Is This Piaggio Museum The Most Cheerful Place In Italy?
Story and Photography by Edoardo Mascalchi
“Vespa mangia le mele. Chi non Vespa, no.”
In English, roughly: “Who rides a Vespa eats apples, who’s not on a Vespa doesn’t”. This famous Italian slogan of 1968 captured an entire world of passion. It’s cited as a landmark in Italian advertising because it perfectly represented a Vespa owner’s lifestyle, characterized by values such as freedom, beauty, and respect for the world around them.
Filippetti, the creator of the slogan, thought that the “no” people were adults, seen by him as boring. In the next few months, the 70th anniversary of Vespa will come, so, after the 500D, I decided to pay a tribute to another great little Italian icon: the Vespa: style and elegance symbol.
I’m at the Piaggio Museum in Pontedera (Pisa), one of the three production sites of the brand, where you can visit an entire space dedicated to the Vespa and other products. Rinaldo Piaggio founded the company in 1884 in Genova, albeit dedicated to the production of nautical décor. It then extended to the rail industry, engines, and bodies for trucks. With the First World War, Piaggio decided to concentrate its production in the aviation market by founding a dedicated factory in Pontendera, becoming—especially in the period of the Second World War—an industry leader and also a strategic objective for enemy bombardment.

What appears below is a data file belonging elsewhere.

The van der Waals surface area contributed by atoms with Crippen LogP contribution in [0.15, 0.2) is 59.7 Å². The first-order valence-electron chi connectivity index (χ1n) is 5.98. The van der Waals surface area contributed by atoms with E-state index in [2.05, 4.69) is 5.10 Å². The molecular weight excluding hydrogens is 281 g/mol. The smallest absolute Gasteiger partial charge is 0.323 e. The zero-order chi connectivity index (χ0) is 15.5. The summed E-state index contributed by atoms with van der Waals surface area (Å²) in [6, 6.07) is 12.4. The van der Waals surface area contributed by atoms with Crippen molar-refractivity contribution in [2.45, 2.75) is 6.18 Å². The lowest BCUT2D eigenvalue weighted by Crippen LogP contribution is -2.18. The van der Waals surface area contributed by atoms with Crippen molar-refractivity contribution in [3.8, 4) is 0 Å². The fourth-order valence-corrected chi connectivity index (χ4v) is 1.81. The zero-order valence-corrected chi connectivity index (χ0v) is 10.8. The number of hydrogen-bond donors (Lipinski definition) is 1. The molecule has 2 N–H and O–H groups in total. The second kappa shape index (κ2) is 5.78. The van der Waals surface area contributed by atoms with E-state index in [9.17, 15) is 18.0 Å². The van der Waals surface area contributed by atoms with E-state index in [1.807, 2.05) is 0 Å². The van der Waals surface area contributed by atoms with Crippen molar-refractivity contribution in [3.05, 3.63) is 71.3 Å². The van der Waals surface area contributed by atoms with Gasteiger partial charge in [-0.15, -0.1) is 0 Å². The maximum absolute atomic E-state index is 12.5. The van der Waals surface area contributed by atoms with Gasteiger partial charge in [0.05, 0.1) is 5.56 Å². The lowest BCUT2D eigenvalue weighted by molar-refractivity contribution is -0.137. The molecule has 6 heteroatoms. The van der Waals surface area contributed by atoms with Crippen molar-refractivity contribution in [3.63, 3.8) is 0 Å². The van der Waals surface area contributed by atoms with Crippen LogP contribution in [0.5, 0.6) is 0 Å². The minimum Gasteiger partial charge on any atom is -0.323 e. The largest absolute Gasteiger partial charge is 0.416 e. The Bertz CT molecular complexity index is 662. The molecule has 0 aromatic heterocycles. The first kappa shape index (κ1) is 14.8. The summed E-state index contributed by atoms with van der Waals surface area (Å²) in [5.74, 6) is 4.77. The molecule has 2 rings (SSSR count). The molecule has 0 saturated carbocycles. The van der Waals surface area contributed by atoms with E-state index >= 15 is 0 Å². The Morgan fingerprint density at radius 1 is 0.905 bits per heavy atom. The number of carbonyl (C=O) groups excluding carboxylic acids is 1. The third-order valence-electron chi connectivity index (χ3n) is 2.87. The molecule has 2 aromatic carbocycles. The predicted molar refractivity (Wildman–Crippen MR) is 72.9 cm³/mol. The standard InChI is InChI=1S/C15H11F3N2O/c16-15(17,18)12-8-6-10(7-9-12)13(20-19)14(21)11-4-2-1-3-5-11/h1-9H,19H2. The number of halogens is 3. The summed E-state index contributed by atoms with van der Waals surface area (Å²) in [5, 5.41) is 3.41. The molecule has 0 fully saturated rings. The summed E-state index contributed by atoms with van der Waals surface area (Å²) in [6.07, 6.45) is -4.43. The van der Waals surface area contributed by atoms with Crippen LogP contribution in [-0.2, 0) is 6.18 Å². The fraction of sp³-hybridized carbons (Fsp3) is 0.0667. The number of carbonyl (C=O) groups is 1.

The destruction of the factory forced Rinaldo’s children to reconsider the whole purpose of the Piaggio brand, instead focusing on individual mobility. The intent was similar to those who designed low-cost vehicles, only on two wheels: scooters were designed to avoid all the issues present in a motorcycle at that time, including balancing, servicing, and cleanliness.
Italian aeronautical engineer—and designer of the first production helicopter—Corradino D’Ascanio is said to have hated motorcycles, which is why his project was a totally revolutionary solution. Watching the first prototype, the MP6, Enrico Piaggio said, “Sembra una Vespa!”
That, of course, meant: “Looks like a vespa,”—vespa is Italian for wasp. It was the birth of a legend, and more than 18 million units sold.
The best way to relive this story is visiting the Piaggio Museum in Pontedera. Downstairs, you can relive all aspects of the Piaggio world with a corner dedicated to current models, and also the Ape (“Bee”) and the Ciao (“Hello”). I found some examples really curious, like the Ape built to be supplied to fire brigades!
Vespas are the focus, including the first prototypes from the ’40s, like the MP5 Paperino (“Donald Duck”) and MP6. You can also admire the most iconic models, like the 98-cc First Series, the GS 150, the Vespa 50 (called the “Vespino”), up to the Vespa 200 Rally with electronic ignition.
There’s also space for Vespa models used in movie productions such as Roman Holiday with Audrey Hepburn and Gregory Peck, or even a model, the 150 TAP, with a huge canon through the middle!
No matter what else is put on display, the museum is definitely a special place for Vespa fans—and deserves to be visited and appreciated even if you’re not yet eating apples.